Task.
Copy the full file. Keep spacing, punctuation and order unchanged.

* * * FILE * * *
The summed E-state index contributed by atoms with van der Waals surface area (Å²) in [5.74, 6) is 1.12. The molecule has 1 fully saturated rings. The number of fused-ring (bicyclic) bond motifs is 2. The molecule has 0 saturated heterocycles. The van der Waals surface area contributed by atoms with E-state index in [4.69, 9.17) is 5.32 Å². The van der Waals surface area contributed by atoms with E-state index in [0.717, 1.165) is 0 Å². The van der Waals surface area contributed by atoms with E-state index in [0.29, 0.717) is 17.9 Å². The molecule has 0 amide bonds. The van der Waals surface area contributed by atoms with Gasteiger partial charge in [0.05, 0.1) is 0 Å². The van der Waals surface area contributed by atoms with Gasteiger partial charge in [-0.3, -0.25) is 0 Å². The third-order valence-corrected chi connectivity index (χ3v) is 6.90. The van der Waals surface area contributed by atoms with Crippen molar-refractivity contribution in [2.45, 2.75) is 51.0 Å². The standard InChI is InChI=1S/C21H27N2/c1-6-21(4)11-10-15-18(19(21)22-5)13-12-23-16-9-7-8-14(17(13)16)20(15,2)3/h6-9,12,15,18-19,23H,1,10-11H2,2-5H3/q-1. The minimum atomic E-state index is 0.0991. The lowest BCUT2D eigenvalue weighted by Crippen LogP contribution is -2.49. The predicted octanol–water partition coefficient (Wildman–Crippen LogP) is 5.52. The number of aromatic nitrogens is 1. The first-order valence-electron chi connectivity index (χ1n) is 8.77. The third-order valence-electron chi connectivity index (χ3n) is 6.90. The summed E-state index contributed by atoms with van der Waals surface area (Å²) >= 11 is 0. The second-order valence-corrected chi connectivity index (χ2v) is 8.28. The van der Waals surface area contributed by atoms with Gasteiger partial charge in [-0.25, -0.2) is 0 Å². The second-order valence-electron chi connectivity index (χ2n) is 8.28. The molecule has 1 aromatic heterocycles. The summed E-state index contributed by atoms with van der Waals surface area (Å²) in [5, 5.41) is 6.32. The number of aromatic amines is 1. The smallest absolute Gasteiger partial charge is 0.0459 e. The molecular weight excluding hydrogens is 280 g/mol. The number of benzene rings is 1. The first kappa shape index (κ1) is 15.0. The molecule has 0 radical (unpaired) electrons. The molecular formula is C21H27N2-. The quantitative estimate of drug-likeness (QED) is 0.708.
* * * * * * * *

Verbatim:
The summed E-state index contributed by atoms with van der Waals surface area (Å²) in [5.74, 6) is 1.12. The molecule has 1 fully saturated rings. The number of fused-ring (bicyclic) bond motifs is 2. The molecule has 0 saturated heterocycles. The van der Waals surface area contributed by atoms with E-state index in [4.69, 9.17) is 5.32 Å². The van der Waals surface area contributed by atoms with E-state index in [0.717, 1.165) is 0 Å². The van der Waals surface area contributed by atoms with E-state index in [0.29, 0.717) is 17.9 Å². The molecule has 0 amide bonds. The van der Waals surface area contributed by atoms with Gasteiger partial charge in [0.05, 0.1) is 0 Å². The van der Waals surface area contributed by atoms with Gasteiger partial charge in [-0.3, -0.25) is 0 Å². The third-order valence-corrected chi connectivity index (χ3v) is 6.90. The van der Waals surface area contributed by atoms with Crippen molar-refractivity contribution in [2.45, 2.75) is 51.0 Å². The standard InChI is InChI=1S/C21H27N2/c1-6-21(4)11-10-15-18(19(21)22-5)13-12-23-16-9-7-8-14(17(13)16)20(15,2)3/h6-9,12,15,18-19,23H,1,10-11H2,2-5H3/q-1. The minimum atomic E-state index is 0.0991. The lowest BCUT2D eigenvalue weighted by Crippen LogP contribution is -2.49. The predicted octanol–water partition coefficient (Wildman–Crippen LogP) is 5.52. The number of aromatic nitrogens is 1. The first-order valence-electron chi connectivity index (χ1n) is 8.77. The third-order valence-electron chi connectivity index (χ3n) is 6.90. The summed E-state index contributed by atoms with van der Waals surface area (Å²) >= 11 is 0. The second-order valence-corrected chi connectivity index (χ2v) is 8.28. The van der Waals surface area contributed by atoms with Gasteiger partial charge in [-0.25, -0.2) is 0 Å². The second-order valence-electron chi connectivity index (χ2n) is 8.28. The molecule has 1 aromatic heterocycles. The summed E-state index contributed by atoms with van der Waals surface area (Å²) in [5, 5.41) is 6.32. The number of aromatic amines is 1. The smallest absolute Gasteiger partial charge is 0.0459 e. The molecular weight excluding hydrogens is 280 g/mol. The number of benzene rings is 1. The first kappa shape index (κ1) is 15.0. The molecule has 0 radical (unpaired) electrons. The molecular formula is C21H27N2-. The quantitative estimate of drug-likeness (QED) is 0.708.